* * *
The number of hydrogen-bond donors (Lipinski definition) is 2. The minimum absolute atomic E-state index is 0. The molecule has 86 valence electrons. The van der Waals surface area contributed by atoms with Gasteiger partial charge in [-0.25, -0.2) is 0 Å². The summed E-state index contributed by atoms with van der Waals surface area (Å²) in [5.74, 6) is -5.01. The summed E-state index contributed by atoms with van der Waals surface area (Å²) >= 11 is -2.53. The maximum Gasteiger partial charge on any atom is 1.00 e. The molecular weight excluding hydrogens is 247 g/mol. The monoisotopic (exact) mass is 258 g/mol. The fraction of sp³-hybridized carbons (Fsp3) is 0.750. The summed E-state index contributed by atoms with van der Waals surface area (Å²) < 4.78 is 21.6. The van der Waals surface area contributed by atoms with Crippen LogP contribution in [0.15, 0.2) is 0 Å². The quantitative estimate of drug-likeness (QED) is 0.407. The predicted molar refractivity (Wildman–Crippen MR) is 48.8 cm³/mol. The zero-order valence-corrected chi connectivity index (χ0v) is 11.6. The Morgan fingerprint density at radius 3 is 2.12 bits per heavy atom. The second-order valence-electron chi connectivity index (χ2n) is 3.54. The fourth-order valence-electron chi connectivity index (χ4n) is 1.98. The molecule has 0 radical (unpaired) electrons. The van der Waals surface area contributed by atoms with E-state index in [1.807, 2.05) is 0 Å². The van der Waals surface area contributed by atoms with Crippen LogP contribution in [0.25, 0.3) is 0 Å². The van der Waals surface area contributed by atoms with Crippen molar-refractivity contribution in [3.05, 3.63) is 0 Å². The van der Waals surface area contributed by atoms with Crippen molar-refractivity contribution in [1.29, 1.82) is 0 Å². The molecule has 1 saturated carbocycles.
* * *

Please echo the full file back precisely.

The number of hydrogen-bond donors (Lipinski definition) is 2. The minimum absolute atomic E-state index is 0. The molecule has 86 valence electrons. The van der Waals surface area contributed by atoms with Gasteiger partial charge in [-0.25, -0.2) is 0 Å². The summed E-state index contributed by atoms with van der Waals surface area (Å²) in [5.74, 6) is -5.01. The summed E-state index contributed by atoms with van der Waals surface area (Å²) >= 11 is -2.53. The maximum Gasteiger partial charge on any atom is 1.00 e. The molecular weight excluding hydrogens is 247 g/mol. The monoisotopic (exact) mass is 258 g/mol. The fraction of sp³-hybridized carbons (Fsp3) is 0.750. The summed E-state index contributed by atoms with van der Waals surface area (Å²) < 4.78 is 21.6. The van der Waals surface area contributed by atoms with Crippen LogP contribution in [0.15, 0.2) is 0 Å². The quantitative estimate of drug-likeness (QED) is 0.407. The predicted molar refractivity (Wildman–Crippen MR) is 48.8 cm³/mol. The zero-order valence-corrected chi connectivity index (χ0v) is 11.6. The Morgan fingerprint density at radius 3 is 2.12 bits per heavy atom. The second-order valence-electron chi connectivity index (χ2n) is 3.54. The fourth-order valence-electron chi connectivity index (χ4n) is 1.98. The molecule has 0 radical (unpaired) electrons. The van der Waals surface area contributed by atoms with E-state index in [1.807, 2.05) is 0 Å². The van der Waals surface area contributed by atoms with Crippen LogP contribution in [0.25, 0.3) is 0 Å². The van der Waals surface area contributed by atoms with Crippen molar-refractivity contribution in [3.05, 3.63) is 0 Å². The van der Waals surface area contributed by atoms with Crippen molar-refractivity contribution in [1.29, 1.82) is 0 Å². The molecule has 1 saturated carbocycles.